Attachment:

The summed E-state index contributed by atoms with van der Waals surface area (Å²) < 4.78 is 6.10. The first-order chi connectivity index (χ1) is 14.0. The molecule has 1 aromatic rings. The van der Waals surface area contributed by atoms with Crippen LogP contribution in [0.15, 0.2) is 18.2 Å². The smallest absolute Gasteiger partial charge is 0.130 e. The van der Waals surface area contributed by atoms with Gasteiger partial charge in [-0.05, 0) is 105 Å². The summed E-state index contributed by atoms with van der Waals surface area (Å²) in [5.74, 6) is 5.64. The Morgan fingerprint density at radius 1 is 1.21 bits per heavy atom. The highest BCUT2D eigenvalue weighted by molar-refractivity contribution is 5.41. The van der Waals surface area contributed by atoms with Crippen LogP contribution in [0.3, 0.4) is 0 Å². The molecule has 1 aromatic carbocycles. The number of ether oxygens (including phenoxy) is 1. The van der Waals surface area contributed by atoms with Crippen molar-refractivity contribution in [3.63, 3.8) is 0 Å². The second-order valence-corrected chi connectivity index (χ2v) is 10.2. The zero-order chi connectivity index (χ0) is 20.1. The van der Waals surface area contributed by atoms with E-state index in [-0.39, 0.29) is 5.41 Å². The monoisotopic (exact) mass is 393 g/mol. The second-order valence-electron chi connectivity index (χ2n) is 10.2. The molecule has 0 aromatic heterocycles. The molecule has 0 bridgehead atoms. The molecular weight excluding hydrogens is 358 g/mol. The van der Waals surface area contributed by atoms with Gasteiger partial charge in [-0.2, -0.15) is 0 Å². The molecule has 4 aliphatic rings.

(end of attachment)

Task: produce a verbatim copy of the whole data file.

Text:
The summed E-state index contributed by atoms with van der Waals surface area (Å²) < 4.78 is 6.10. The first-order chi connectivity index (χ1) is 14.0. The molecule has 1 aromatic rings. The van der Waals surface area contributed by atoms with Crippen LogP contribution in [0.15, 0.2) is 18.2 Å². The smallest absolute Gasteiger partial charge is 0.130 e. The van der Waals surface area contributed by atoms with Gasteiger partial charge in [-0.05, 0) is 105 Å². The summed E-state index contributed by atoms with van der Waals surface area (Å²) in [5.74, 6) is 5.64. The Morgan fingerprint density at radius 1 is 1.21 bits per heavy atom. The highest BCUT2D eigenvalue weighted by molar-refractivity contribution is 5.41. The van der Waals surface area contributed by atoms with Crippen LogP contribution in [0.3, 0.4) is 0 Å². The molecule has 1 aromatic carbocycles. The number of ether oxygens (including phenoxy) is 1. The van der Waals surface area contributed by atoms with Crippen molar-refractivity contribution in [3.63, 3.8) is 0 Å². The second-order valence-corrected chi connectivity index (χ2v) is 10.2. The zero-order chi connectivity index (χ0) is 20.1. The van der Waals surface area contributed by atoms with E-state index in [-0.39, 0.29) is 5.41 Å². The monoisotopic (exact) mass is 393 g/mol. The second-order valence-electron chi connectivity index (χ2n) is 10.2. The molecule has 0 aromatic heterocycles. The molecule has 0 bridgehead atoms. The molecular weight excluding hydrogens is 358 g/mol. The van der Waals surface area contributed by atoms with Gasteiger partial charge in [-0.2, -0.15) is 0 Å². The molecule has 4 aliphatic rings.